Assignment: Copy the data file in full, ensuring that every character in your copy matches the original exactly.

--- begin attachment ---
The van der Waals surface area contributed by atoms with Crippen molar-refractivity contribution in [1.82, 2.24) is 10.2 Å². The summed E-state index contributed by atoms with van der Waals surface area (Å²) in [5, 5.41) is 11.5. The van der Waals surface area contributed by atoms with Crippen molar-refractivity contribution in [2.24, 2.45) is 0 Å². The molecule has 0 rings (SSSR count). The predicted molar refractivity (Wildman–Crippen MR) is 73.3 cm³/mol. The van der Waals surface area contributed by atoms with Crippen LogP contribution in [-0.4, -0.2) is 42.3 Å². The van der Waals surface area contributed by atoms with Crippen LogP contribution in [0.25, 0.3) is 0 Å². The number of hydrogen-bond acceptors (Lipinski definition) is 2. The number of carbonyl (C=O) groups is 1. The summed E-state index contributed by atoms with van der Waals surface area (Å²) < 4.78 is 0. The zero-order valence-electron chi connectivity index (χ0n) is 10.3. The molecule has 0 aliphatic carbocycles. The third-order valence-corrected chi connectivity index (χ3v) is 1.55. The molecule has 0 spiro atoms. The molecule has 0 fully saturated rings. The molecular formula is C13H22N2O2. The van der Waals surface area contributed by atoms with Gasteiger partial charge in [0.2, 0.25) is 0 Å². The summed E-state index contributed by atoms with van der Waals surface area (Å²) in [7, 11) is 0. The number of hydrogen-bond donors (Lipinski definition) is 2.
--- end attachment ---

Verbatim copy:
The van der Waals surface area contributed by atoms with Crippen molar-refractivity contribution in [1.82, 2.24) is 10.2 Å². The summed E-state index contributed by atoms with van der Waals surface area (Å²) in [5, 5.41) is 11.5. The van der Waals surface area contributed by atoms with Crippen molar-refractivity contribution in [2.24, 2.45) is 0 Å². The molecule has 0 rings (SSSR count). The predicted molar refractivity (Wildman–Crippen MR) is 73.3 cm³/mol. The van der Waals surface area contributed by atoms with Crippen LogP contribution in [-0.4, -0.2) is 42.3 Å². The van der Waals surface area contributed by atoms with Crippen LogP contribution in [0.25, 0.3) is 0 Å². The number of hydrogen-bond acceptors (Lipinski definition) is 2. The number of carbonyl (C=O) groups is 1. The summed E-state index contributed by atoms with van der Waals surface area (Å²) < 4.78 is 0. The zero-order valence-electron chi connectivity index (χ0n) is 10.3. The molecule has 0 aliphatic carbocycles. The third-order valence-corrected chi connectivity index (χ3v) is 1.55. The molecule has 0 spiro atoms. The molecule has 0 fully saturated rings. The molecular formula is C13H22N2O2. The van der Waals surface area contributed by atoms with Gasteiger partial charge in [0.2, 0.25) is 0 Å². The summed E-state index contributed by atoms with van der Waals surface area (Å²) in [7, 11) is 0. The number of hydrogen-bond donors (Lipinski definition) is 2.